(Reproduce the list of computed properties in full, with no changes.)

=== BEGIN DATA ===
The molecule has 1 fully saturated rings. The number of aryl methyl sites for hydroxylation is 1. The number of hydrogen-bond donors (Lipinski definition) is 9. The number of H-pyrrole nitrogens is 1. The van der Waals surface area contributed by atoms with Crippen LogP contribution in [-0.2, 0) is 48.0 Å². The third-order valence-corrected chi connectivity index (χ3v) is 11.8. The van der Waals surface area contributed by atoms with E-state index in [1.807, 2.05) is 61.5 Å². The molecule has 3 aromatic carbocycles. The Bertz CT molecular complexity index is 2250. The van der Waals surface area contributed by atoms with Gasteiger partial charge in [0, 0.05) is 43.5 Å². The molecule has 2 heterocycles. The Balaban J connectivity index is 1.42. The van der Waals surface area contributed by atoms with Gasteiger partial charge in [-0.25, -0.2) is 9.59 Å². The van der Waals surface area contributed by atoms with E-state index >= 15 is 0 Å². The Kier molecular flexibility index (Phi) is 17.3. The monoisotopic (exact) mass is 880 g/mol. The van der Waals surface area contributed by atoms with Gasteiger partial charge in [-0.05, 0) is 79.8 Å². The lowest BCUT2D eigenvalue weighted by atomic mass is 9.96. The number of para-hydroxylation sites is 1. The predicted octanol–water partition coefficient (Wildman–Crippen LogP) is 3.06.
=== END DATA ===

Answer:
The molecule has 1 fully saturated rings. The number of aryl methyl sites for hydroxylation is 1. The number of hydrogen-bond donors (Lipinski definition) is 9. The number of H-pyrrole nitrogens is 1. The van der Waals surface area contributed by atoms with Crippen LogP contribution in [-0.2, 0) is 48.0 Å². The third-order valence-corrected chi connectivity index (χ3v) is 11.8. The van der Waals surface area contributed by atoms with E-state index in [1.807, 2.05) is 61.5 Å². The molecule has 3 aromatic carbocycles. The Bertz CT molecular complexity index is 2250. The van der Waals surface area contributed by atoms with Gasteiger partial charge in [0, 0.05) is 43.5 Å². The molecule has 2 heterocycles. The Balaban J connectivity index is 1.42. The van der Waals surface area contributed by atoms with Gasteiger partial charge in [-0.25, -0.2) is 9.59 Å². The van der Waals surface area contributed by atoms with E-state index >= 15 is 0 Å². The Kier molecular flexibility index (Phi) is 17.3. The monoisotopic (exact) mass is 880 g/mol. The van der Waals surface area contributed by atoms with Gasteiger partial charge in [-0.05, 0) is 79.8 Å². The lowest BCUT2D eigenvalue weighted by atomic mass is 9.96. The number of para-hydroxylation sites is 1. The predicted octanol–water partition coefficient (Wildman–Crippen LogP) is 3.06.